Prosecutors are seeking a 30-year jail term for Fujimori over claims of corrupt funding in previous election campaigns.
A Peruvian judge has declined a prosecutor’s request to return presidential election candidate Keiko Fujimori to remand prison for allegedly failing to comply with her bail conditions for the charges of money laundering and corruption that she faces.
Fujimori, the eldest daughter of the imprisoned former president Alberto Fujimori, is facing trial over claims she received $1.2m from Brazilian construction company Odebrecht to fund previous presidential campaigns in 2011 and 2016.
Prosecutor José Domingo Pérez told Judge Víctor Zúñiga on Monday that Fujimori breached bail restrictions by having contact with a witness in the case.
However, the judge found the claim was “without foundation” since she had not been given a warning, and extended Fujimori’s bail.
For her part, Fujimori said the prosecutor’s request was “arbitrary, disproportionate and unjust,” as dozens of her supporters demonstrated outside.
Fujimori has already spent 16 months in pre-trial detention. She has denied the charges against her.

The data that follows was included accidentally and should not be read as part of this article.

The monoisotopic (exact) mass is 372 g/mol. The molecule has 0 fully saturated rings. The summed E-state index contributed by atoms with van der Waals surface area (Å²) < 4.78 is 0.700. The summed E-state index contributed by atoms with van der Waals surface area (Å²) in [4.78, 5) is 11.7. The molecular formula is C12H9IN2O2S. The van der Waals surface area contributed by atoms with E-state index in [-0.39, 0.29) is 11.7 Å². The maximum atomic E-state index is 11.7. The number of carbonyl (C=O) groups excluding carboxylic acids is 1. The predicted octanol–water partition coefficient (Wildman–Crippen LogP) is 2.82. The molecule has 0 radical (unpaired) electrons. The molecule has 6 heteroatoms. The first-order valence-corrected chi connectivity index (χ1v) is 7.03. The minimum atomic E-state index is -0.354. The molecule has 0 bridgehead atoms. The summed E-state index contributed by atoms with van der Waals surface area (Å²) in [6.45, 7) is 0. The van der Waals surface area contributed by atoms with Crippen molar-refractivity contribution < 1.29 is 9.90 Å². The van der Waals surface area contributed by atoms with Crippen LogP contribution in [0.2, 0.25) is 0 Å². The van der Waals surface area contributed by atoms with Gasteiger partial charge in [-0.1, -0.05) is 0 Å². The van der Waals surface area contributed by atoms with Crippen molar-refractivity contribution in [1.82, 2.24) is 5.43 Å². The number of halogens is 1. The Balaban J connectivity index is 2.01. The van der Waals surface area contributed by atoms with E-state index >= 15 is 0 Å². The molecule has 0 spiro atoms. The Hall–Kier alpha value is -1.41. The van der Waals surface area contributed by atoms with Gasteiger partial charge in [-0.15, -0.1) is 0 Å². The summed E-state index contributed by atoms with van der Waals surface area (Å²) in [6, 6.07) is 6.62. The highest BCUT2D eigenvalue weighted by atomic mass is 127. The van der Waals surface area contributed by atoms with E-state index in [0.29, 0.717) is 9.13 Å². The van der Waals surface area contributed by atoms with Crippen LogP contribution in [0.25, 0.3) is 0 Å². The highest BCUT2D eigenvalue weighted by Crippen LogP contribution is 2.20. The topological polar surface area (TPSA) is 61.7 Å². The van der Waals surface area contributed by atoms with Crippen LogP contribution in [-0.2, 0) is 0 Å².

Fujimori was conditionally freed in May last year due to the coronavirus outbreak, and was barred from leaving Peru or communicating with co-defendants or witnesses in the case.
Prosecutors have said they would seek a 30-year jail term for the 46-year-old daughter of the corruption-convicted ex-president.
The hearing represented a potential flashpoint at a moment of already high tension in the country following the second round of the presidential vote on June 6.
Fujimori faced socialist Pedro Castillo.
Castillo has declared himself the winner after emerging with 44,058 more votes with more than 17.5 million votes tallied.
However, Fujimori has refused to admit defeat and has sought the disqualification of up to 200,000 votes on the grounds of fraud, a claim for which she has provided no public evidence.
The election pitted Castillo, a teacher and union leader with support in mostly poor rural areas, against free marketeer Fujimori, the scion of a powerful family whose backers include most of Peru’s urban elite.
During the weekend, thousands of supporters of both candidates took to the streets to call for democracy to prevail, and for the electoral jury weighing Fujimori´s fraud claim to work faster.
If Fujimori were to win the election, the criminal process against her would be halted until the end of her administration.
Pollster Ipsos Peru has said a statistical analysis of the ballots revealed no evidence of abnormal voting patterns favouring any one candidate.